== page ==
Meadow Walker, the 16-year-old daughter of the late actor Paul Walker, has filed a wrongful-death suit against Porsche for the death of her father nearly two years ago, The Los Angeles Times reports. The lawsuit alleges that the 2005 Porsche Carrera GT Paul Walker was riding in had design defects that contributed to the crash and trapped the 40-year-old actor inside the car leading to his death.
Porsche Cars North America and Beverly Hills Porsche are named as defendants in the suit. Porsche has not responded to our requests for comment.
According to the suit, the Carrera GT allegedly had known instability issues that the automaker failed to address as well as a seatbelt design that prevented Walker from exiting the car before it was fully engulfed in flames.
As a result of the crash, the shoulder belt anchor separated with the rear engine compartment and the seat belt anchor remained intact. "This snapped Walker's torso back with thousands of pounds of force, thereby breaking his ribs and pelvis, flattening his seat and trapping him in a supine position, where he remained alive until the vehicle erupted into flames one minute and 20 seconds later," the lawsuit alleges.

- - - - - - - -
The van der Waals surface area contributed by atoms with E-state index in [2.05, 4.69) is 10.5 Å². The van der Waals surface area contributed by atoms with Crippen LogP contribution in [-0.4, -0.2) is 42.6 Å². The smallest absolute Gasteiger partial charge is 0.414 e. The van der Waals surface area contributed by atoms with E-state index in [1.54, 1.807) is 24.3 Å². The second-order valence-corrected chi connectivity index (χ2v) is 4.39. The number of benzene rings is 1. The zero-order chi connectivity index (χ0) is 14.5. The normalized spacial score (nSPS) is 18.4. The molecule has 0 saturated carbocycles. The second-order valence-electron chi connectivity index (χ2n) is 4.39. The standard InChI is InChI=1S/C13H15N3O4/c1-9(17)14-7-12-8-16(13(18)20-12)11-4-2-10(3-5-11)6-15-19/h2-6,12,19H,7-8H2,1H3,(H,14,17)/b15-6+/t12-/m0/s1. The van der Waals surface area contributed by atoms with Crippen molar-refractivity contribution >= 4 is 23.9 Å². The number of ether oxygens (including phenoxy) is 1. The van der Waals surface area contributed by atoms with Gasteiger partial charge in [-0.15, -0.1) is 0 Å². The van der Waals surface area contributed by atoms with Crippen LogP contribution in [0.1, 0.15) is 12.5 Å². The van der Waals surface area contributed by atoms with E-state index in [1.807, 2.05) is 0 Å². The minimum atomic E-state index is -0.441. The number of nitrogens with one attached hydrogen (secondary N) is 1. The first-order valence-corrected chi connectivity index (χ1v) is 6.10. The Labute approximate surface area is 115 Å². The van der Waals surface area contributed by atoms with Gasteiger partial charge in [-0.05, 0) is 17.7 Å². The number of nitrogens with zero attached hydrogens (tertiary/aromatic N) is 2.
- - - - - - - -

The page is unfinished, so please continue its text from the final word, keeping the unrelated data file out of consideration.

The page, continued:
Other allegations cite design flaws including substandard material for the side door reinforcement bars and the lack of fuel hose fittings that can break free in a crash. The fuel hose on the Carrera GT tore and led to the fire that engulfed the car Walker was riding in.
A statement released by Meadow's attorney Jeff Milam said the suit was filed "with great reluctance" and she won't be commenting on it. The statement went on to say, "She's a teenage girl who is still dealing with the tragic loss of her father. The bottom line is that the Porsche Carrera GT is a dangerous car. It doesn't belong on the street."
Walker died in November 2013 when the 2005 Porsche Carrera GT he was riding in crashed into several trees and then a street light in Santa Clarita, Calif. Roger Rodas, Walker's friend and financial advisor, was the owner and driver of the car when it crashed. Rodas was killed on impact, while Walker died within seconds of the crash after suffering traumatic injuries and burns, according to the investigation.
Originally, a police investigation cited excessive speed and not mechanical issues as the cause of the crash, and department collision experts declared the car was traveling between 80 and 93 mph. But the new lawsuit alleges that the car was traveling between 63 and 71 mph when Rodas lost control. An earlier lawsuit filed by Rodas' widow claims the car was traveling at 55 mph. The speed limit on the road in question is 45 mph.
Source: Los Angeles Times